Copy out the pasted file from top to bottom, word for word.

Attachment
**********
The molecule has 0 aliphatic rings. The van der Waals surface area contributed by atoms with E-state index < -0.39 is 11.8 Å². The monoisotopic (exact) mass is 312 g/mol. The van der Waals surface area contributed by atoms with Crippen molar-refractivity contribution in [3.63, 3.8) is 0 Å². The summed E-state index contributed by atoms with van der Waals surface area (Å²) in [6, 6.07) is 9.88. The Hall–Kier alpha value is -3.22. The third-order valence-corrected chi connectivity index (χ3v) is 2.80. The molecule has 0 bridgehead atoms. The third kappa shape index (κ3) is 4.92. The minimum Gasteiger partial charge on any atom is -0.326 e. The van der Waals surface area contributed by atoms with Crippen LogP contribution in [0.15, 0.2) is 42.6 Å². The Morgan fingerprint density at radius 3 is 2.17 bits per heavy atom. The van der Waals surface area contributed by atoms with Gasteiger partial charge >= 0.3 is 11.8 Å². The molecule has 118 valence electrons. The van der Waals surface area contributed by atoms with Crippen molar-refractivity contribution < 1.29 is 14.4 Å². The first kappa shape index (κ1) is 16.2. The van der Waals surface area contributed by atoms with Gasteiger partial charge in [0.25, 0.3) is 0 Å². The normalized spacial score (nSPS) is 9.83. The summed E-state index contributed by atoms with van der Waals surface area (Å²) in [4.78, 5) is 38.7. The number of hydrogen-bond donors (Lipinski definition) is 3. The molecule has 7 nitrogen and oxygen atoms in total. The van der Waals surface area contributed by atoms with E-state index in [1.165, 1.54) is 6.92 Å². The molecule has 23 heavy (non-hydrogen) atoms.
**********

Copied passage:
The molecule has 0 aliphatic rings. The van der Waals surface area contributed by atoms with E-state index < -0.39 is 11.8 Å². The monoisotopic (exact) mass is 312 g/mol. The van der Waals surface area contributed by atoms with Crippen molar-refractivity contribution in [3.63, 3.8) is 0 Å². The summed E-state index contributed by atoms with van der Waals surface area (Å²) in [6, 6.07) is 9.88. The Hall–Kier alpha value is -3.22. The third-order valence-corrected chi connectivity index (χ3v) is 2.80. The molecule has 0 bridgehead atoms. The third kappa shape index (κ3) is 4.92. The minimum Gasteiger partial charge on any atom is -0.326 e. The van der Waals surface area contributed by atoms with Crippen LogP contribution in [0.15, 0.2) is 42.6 Å². The Morgan fingerprint density at radius 3 is 2.17 bits per heavy atom. The van der Waals surface area contributed by atoms with Gasteiger partial charge >= 0.3 is 11.8 Å². The molecule has 118 valence electrons. The van der Waals surface area contributed by atoms with Crippen molar-refractivity contribution < 1.29 is 14.4 Å². The first kappa shape index (κ1) is 16.2. The van der Waals surface area contributed by atoms with Gasteiger partial charge in [0.25, 0.3) is 0 Å². The normalized spacial score (nSPS) is 9.83. The summed E-state index contributed by atoms with van der Waals surface area (Å²) in [4.78, 5) is 38.7. The number of hydrogen-bond donors (Lipinski definition) is 3. The molecule has 7 nitrogen and oxygen atoms in total. The van der Waals surface area contributed by atoms with E-state index in [1.165, 1.54) is 6.92 Å². The molecule has 23 heavy (non-hydrogen) atoms.